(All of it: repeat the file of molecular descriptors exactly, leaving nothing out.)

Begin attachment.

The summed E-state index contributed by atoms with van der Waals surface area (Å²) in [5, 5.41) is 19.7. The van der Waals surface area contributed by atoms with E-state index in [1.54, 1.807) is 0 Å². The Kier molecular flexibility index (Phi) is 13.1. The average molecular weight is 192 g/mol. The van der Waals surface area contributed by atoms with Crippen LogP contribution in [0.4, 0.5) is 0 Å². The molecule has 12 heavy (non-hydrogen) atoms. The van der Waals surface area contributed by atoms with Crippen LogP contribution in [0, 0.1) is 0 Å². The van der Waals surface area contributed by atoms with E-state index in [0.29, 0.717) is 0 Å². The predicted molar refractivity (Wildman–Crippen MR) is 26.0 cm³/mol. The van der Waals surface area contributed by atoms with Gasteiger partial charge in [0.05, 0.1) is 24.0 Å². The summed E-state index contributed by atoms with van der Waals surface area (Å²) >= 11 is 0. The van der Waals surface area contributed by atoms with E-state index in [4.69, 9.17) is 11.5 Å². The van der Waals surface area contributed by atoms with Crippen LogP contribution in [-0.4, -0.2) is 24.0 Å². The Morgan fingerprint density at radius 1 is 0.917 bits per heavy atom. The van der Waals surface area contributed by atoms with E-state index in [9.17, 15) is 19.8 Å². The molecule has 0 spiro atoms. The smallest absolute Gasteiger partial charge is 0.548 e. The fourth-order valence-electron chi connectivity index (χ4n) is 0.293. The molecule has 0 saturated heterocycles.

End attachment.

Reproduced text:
The summed E-state index contributed by atoms with van der Waals surface area (Å²) in [5, 5.41) is 19.7. The van der Waals surface area contributed by atoms with E-state index in [1.54, 1.807) is 0 Å². The Kier molecular flexibility index (Phi) is 13.1. The average molecular weight is 192 g/mol. The van der Waals surface area contributed by atoms with Crippen LogP contribution in [0.4, 0.5) is 0 Å². The molecule has 12 heavy (non-hydrogen) atoms. The van der Waals surface area contributed by atoms with Crippen LogP contribution in [0, 0.1) is 0 Å². The van der Waals surface area contributed by atoms with E-state index in [0.29, 0.717) is 0 Å². The predicted molar refractivity (Wildman–Crippen MR) is 26.0 cm³/mol. The van der Waals surface area contributed by atoms with Gasteiger partial charge in [0.05, 0.1) is 24.0 Å². The summed E-state index contributed by atoms with van der Waals surface area (Å²) >= 11 is 0. The van der Waals surface area contributed by atoms with E-state index in [4.69, 9.17) is 11.5 Å². The van der Waals surface area contributed by atoms with Crippen LogP contribution in [-0.4, -0.2) is 24.0 Å². The Morgan fingerprint density at radius 1 is 0.917 bits per heavy atom. The van der Waals surface area contributed by atoms with E-state index in [9.17, 15) is 19.8 Å². The molecule has 0 spiro atoms. The smallest absolute Gasteiger partial charge is 0.548 e. The fourth-order valence-electron chi connectivity index (χ4n) is 0.293. The molecule has 0 saturated heterocycles.